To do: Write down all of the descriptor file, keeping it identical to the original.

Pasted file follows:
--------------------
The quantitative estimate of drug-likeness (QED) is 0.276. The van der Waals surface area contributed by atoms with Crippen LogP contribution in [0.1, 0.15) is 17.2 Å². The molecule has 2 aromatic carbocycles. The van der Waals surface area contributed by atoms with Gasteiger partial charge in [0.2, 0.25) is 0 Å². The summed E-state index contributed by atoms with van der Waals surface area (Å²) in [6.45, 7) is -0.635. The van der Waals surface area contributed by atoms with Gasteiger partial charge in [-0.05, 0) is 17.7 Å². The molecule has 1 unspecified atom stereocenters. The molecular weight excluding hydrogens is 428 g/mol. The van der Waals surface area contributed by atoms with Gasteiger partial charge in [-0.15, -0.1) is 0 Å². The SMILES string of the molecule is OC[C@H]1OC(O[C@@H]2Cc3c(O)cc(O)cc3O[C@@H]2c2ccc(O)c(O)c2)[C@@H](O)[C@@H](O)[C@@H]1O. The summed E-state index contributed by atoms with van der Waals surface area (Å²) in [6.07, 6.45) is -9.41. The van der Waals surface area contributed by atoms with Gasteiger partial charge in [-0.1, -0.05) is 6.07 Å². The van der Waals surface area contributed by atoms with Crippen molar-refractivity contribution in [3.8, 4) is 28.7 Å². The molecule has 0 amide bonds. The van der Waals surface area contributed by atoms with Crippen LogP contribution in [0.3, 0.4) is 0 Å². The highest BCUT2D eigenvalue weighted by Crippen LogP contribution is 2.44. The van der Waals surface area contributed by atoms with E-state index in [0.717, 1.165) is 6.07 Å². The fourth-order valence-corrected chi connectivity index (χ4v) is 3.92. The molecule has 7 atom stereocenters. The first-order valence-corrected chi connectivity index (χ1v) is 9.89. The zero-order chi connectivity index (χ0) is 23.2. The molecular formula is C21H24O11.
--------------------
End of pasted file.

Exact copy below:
The quantitative estimate of drug-likeness (QED) is 0.276. The van der Waals surface area contributed by atoms with Crippen LogP contribution in [0.1, 0.15) is 17.2 Å². The molecule has 2 aromatic carbocycles. The van der Waals surface area contributed by atoms with Gasteiger partial charge in [0.2, 0.25) is 0 Å². The summed E-state index contributed by atoms with van der Waals surface area (Å²) in [6.45, 7) is -0.635. The van der Waals surface area contributed by atoms with Gasteiger partial charge in [-0.05, 0) is 17.7 Å². The molecule has 1 unspecified atom stereocenters. The molecular weight excluding hydrogens is 428 g/mol. The van der Waals surface area contributed by atoms with Gasteiger partial charge in [-0.15, -0.1) is 0 Å². The SMILES string of the molecule is OC[C@H]1OC(O[C@@H]2Cc3c(O)cc(O)cc3O[C@@H]2c2ccc(O)c(O)c2)[C@@H](O)[C@@H](O)[C@@H]1O. The summed E-state index contributed by atoms with van der Waals surface area (Å²) in [6.07, 6.45) is -9.41. The van der Waals surface area contributed by atoms with Gasteiger partial charge in [-0.1, -0.05) is 6.07 Å². The van der Waals surface area contributed by atoms with Crippen molar-refractivity contribution in [3.8, 4) is 28.7 Å². The molecule has 0 amide bonds. The van der Waals surface area contributed by atoms with Crippen LogP contribution in [0.3, 0.4) is 0 Å². The highest BCUT2D eigenvalue weighted by Crippen LogP contribution is 2.44. The van der Waals surface area contributed by atoms with E-state index in [0.717, 1.165) is 6.07 Å². The fourth-order valence-corrected chi connectivity index (χ4v) is 3.92. The molecule has 7 atom stereocenters. The first-order valence-corrected chi connectivity index (χ1v) is 9.89. The zero-order chi connectivity index (χ0) is 23.2. The molecular formula is C21H24O11.